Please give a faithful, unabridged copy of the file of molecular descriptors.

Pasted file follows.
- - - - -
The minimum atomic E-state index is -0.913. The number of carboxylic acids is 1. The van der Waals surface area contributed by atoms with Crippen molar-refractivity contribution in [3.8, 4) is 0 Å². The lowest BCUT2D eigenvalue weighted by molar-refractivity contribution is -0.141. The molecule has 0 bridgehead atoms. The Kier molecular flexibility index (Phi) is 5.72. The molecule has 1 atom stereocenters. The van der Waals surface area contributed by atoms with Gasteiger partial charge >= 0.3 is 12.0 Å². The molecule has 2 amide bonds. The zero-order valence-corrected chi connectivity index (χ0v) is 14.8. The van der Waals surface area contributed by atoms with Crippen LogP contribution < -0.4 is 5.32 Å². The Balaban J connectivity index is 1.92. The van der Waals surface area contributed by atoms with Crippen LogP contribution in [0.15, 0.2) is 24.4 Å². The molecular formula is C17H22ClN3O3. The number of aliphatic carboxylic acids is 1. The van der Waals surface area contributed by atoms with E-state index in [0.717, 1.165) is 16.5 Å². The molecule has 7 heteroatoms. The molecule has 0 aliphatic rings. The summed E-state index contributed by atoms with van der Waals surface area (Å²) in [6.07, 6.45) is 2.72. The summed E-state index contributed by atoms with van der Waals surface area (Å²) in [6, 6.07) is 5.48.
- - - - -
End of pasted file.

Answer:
The minimum atomic E-state index is -0.913. The number of carboxylic acids is 1. The van der Waals surface area contributed by atoms with Crippen molar-refractivity contribution in [3.8, 4) is 0 Å². The lowest BCUT2D eigenvalue weighted by molar-refractivity contribution is -0.141. The molecule has 0 bridgehead atoms. The Kier molecular flexibility index (Phi) is 5.72. The molecule has 1 atom stereocenters. The van der Waals surface area contributed by atoms with Gasteiger partial charge >= 0.3 is 12.0 Å². The molecule has 2 amide bonds. The zero-order valence-corrected chi connectivity index (χ0v) is 14.8. The van der Waals surface area contributed by atoms with Crippen LogP contribution < -0.4 is 5.32 Å². The Balaban J connectivity index is 1.92. The van der Waals surface area contributed by atoms with Crippen LogP contribution in [0.15, 0.2) is 24.4 Å². The molecular formula is C17H22ClN3O3. The number of aliphatic carboxylic acids is 1. The van der Waals surface area contributed by atoms with E-state index in [0.717, 1.165) is 16.5 Å². The molecule has 7 heteroatoms. The molecule has 0 aliphatic rings. The summed E-state index contributed by atoms with van der Waals surface area (Å²) in [6.07, 6.45) is 2.72. The summed E-state index contributed by atoms with van der Waals surface area (Å²) in [6, 6.07) is 5.48.